Brooklyn Nine-Nine has a score of very good characters that work well for it. The protagonist is Jake Peralta (Andy Samberg). He's the best detective in the precinct but he's very immature. He's laid-back, likes to have fun, and childish. Andy Samberg does a great job in bringing the character to life and the pilot utilizes him well. There is a chance that he could be overused in future episodes but the producers seem to know how to balance him well with the rest of the cast. He forms an antagonistic relationship with his new captain, Ray Holt (Andre Baugher). Ray takes the job seriously who demands that his team dresses properly and follows the rules. He could have simply been the typical hard-ass boss but the writers give him some depth by making him gay. His sexuality has held him back from having his own command so it motivates him to have the best precinct of all time. He has something to prove because it's been denied from him for so long. A black gay man in charge might rankle some viewers as it's pretty progressive but it also makes the show a bit relevant in today's culture. Peralta and Holt are great together and the pilot is already moving them towards having a friendly antagonistic relationship rather than actually putting them at odds. They'll have a trouble getting along because of their differences in maturity but their going to respect each other. The main female character is Peralta's partner, Amy Santiago (Melissa Fumero). Amy wants to prove that she's tough because she comes from a family of brothers. Amy is more mature than Peralta and her character is a little more nuanced. At the same time, the two bounce off each other well. These three characters basically form the main triumvirate of the series. The way they interact with Peralta is going be the reason we watch the show but it's also going to be what creates conflict. Their relationship between all three is going to be forming the heart of the show as well as what makes us laugh.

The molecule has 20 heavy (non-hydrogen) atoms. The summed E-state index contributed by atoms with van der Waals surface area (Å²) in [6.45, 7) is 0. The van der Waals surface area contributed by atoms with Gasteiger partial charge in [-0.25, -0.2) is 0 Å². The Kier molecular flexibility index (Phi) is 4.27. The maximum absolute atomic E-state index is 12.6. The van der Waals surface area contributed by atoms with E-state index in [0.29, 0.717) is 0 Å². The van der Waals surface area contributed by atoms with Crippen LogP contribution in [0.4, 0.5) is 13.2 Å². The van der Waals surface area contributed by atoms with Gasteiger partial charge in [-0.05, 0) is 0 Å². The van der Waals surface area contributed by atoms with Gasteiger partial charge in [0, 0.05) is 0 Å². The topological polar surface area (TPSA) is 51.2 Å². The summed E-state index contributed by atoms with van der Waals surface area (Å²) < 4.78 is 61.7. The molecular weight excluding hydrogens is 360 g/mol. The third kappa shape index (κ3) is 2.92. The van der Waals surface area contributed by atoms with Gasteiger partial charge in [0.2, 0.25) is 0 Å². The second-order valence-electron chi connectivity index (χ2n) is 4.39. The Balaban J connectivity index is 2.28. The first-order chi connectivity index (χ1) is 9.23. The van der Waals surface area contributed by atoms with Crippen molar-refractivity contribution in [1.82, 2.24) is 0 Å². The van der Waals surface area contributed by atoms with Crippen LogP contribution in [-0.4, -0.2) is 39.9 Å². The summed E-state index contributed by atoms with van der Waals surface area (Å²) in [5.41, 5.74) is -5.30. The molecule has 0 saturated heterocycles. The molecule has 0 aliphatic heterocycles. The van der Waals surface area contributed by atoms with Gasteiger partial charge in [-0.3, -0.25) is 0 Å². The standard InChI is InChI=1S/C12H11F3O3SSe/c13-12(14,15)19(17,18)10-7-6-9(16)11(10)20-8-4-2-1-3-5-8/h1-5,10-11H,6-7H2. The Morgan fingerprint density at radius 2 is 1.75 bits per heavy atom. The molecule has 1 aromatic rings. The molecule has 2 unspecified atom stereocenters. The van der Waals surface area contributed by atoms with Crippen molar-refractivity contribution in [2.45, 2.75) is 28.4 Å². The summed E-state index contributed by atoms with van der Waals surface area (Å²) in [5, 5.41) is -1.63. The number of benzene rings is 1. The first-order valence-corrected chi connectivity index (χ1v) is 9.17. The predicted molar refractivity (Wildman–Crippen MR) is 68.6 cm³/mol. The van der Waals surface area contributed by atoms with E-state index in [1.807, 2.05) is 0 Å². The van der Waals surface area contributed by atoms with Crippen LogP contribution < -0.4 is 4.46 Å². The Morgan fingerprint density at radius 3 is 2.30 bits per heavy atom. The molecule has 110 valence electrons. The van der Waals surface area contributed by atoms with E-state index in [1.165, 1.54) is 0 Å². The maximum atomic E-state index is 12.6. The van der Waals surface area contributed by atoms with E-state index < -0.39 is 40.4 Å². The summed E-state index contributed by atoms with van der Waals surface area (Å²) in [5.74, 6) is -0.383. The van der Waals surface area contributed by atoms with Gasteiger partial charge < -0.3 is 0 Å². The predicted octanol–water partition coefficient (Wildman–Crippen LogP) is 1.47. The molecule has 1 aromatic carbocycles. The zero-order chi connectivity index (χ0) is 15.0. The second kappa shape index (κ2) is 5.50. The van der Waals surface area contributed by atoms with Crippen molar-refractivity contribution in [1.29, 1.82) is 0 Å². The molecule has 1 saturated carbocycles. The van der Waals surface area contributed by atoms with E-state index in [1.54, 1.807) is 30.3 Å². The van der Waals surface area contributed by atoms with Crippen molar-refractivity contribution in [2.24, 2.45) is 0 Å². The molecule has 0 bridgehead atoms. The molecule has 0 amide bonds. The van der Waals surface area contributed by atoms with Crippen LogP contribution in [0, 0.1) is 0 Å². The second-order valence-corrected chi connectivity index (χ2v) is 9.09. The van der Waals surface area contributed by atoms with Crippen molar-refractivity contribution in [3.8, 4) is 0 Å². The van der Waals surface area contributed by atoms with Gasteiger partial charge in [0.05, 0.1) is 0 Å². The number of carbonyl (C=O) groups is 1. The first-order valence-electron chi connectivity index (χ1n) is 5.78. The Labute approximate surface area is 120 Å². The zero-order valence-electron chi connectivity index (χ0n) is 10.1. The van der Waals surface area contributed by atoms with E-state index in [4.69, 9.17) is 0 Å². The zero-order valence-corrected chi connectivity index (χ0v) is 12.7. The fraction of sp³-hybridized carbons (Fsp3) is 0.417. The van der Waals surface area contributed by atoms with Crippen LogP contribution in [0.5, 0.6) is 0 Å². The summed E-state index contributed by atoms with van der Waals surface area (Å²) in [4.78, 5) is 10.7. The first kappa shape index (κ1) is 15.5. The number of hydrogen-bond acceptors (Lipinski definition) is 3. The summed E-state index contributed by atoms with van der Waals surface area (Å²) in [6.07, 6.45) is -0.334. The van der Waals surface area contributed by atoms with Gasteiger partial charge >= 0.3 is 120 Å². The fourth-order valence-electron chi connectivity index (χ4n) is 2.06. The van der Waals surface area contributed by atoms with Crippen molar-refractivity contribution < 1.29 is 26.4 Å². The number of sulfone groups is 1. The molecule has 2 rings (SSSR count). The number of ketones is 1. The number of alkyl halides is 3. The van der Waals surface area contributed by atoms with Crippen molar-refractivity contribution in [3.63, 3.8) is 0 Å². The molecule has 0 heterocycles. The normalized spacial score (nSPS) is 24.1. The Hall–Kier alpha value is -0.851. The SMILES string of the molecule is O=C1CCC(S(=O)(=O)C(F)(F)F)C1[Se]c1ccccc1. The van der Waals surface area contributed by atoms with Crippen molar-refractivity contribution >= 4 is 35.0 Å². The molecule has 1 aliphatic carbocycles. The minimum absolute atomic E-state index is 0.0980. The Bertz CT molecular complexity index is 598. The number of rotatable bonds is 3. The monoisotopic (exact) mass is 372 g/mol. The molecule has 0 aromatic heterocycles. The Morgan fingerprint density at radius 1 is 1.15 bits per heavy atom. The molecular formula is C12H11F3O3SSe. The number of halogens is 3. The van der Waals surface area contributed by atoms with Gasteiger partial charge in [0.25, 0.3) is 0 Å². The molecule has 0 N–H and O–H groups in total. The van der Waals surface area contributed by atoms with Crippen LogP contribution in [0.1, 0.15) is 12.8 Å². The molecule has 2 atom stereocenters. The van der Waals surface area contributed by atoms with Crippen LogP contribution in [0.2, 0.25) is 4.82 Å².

The rest of the ensemble of Brooklyn Nine-Nine is strong. Terry Crews plays Seargant Terry Jeffords. Jeffords is a big guy who looks like he'll be a threat in a fight. Only he's been softened ever since he had two babies (Cagney and Lacey) so he's out of field duty. This juxtaposition works well for the character. The two other detectives are Charles Boyle (Joe Lo Truglio) and Rosa Diaz (Stephanie Beatriz). Charles is the kind of detective who is clumsy and not the best at solving puzzles but he has the work ethic to make up for it. Rosa is a tough, scary cop who can get anything she wants by looking at anybody. This makes her a bit difficult to read but her aggressive personality pairs well with Charlie's timid one. The final main character is Gina Linetti (Chelsea Peretti) that doesn't have much of a personality despite being a bit odd. It speaks to the show's writing that she fits into the show's universe. All of these characters help form a strong ensemble that the show can properly utilize for comedy. What I can't wait is for Brooklyn Nine-Nine to experiment with the pairings to find surprising combinations. After all, Peralta is the main character. That means he should have a strong relationship with every single character on the show.
The pilot for Brooklyn-Nine is funny. It has a strong pilot that works well because of the dynamics between the characters, a strong script, and the fun workplace. The three main characters are all very well-defined and work well with each other. The rest of the ensemble cast isn't as developed but they are all strong players that the writers can utilize. The premise of the show is strong even if the weekly cases might strain the writers. Overall, this is a show that I can definably recommend and it's likely this might be the best new comedy of the season.